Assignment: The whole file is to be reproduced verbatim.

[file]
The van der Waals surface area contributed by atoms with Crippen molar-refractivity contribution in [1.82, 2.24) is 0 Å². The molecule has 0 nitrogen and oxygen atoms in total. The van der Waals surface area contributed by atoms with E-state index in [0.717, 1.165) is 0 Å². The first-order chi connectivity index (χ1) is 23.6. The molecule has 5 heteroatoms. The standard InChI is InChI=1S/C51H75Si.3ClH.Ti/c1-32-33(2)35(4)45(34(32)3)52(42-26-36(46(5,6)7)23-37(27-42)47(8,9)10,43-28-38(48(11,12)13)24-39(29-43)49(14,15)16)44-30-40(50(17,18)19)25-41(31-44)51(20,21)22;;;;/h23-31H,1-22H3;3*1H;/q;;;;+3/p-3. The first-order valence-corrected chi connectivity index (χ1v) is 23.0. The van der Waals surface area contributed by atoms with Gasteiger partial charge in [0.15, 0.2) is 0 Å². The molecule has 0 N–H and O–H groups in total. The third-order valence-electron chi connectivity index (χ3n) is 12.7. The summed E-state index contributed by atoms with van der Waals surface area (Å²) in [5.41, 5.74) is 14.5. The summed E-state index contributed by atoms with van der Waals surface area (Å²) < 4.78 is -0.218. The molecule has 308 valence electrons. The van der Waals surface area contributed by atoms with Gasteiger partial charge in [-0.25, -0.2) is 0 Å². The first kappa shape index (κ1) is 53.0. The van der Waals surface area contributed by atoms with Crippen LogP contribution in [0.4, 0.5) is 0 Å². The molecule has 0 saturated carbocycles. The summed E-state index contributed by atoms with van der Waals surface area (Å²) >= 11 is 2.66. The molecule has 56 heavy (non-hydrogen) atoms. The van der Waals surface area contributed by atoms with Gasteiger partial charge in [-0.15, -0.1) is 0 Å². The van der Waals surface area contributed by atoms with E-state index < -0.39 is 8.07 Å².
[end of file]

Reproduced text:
The van der Waals surface area contributed by atoms with Crippen molar-refractivity contribution in [1.82, 2.24) is 0 Å². The molecule has 0 nitrogen and oxygen atoms in total. The van der Waals surface area contributed by atoms with E-state index in [0.717, 1.165) is 0 Å². The first-order chi connectivity index (χ1) is 23.6. The molecule has 5 heteroatoms. The standard InChI is InChI=1S/C51H75Si.3ClH.Ti/c1-32-33(2)35(4)45(34(32)3)52(42-26-36(46(5,6)7)23-37(27-42)47(8,9)10,43-28-38(48(11,12)13)24-39(29-43)49(14,15)16)44-30-40(50(17,18)19)25-41(31-44)51(20,21)22;;;;/h23-31H,1-22H3;3*1H;/q;;;;+3/p-3. The first-order valence-corrected chi connectivity index (χ1v) is 23.0. The van der Waals surface area contributed by atoms with Gasteiger partial charge in [0.15, 0.2) is 0 Å². The molecule has 0 N–H and O–H groups in total. The third-order valence-electron chi connectivity index (χ3n) is 12.7. The summed E-state index contributed by atoms with van der Waals surface area (Å²) in [5.41, 5.74) is 14.5. The summed E-state index contributed by atoms with van der Waals surface area (Å²) < 4.78 is -0.218. The molecule has 308 valence electrons. The van der Waals surface area contributed by atoms with Gasteiger partial charge in [-0.25, -0.2) is 0 Å². The first kappa shape index (κ1) is 53.0. The van der Waals surface area contributed by atoms with Crippen LogP contribution in [0.4, 0.5) is 0 Å². The molecule has 0 saturated carbocycles. The summed E-state index contributed by atoms with van der Waals surface area (Å²) >= 11 is 2.66. The molecule has 56 heavy (non-hydrogen) atoms. The van der Waals surface area contributed by atoms with Gasteiger partial charge in [-0.15, -0.1) is 0 Å². The van der Waals surface area contributed by atoms with E-state index < -0.39 is 8.07 Å².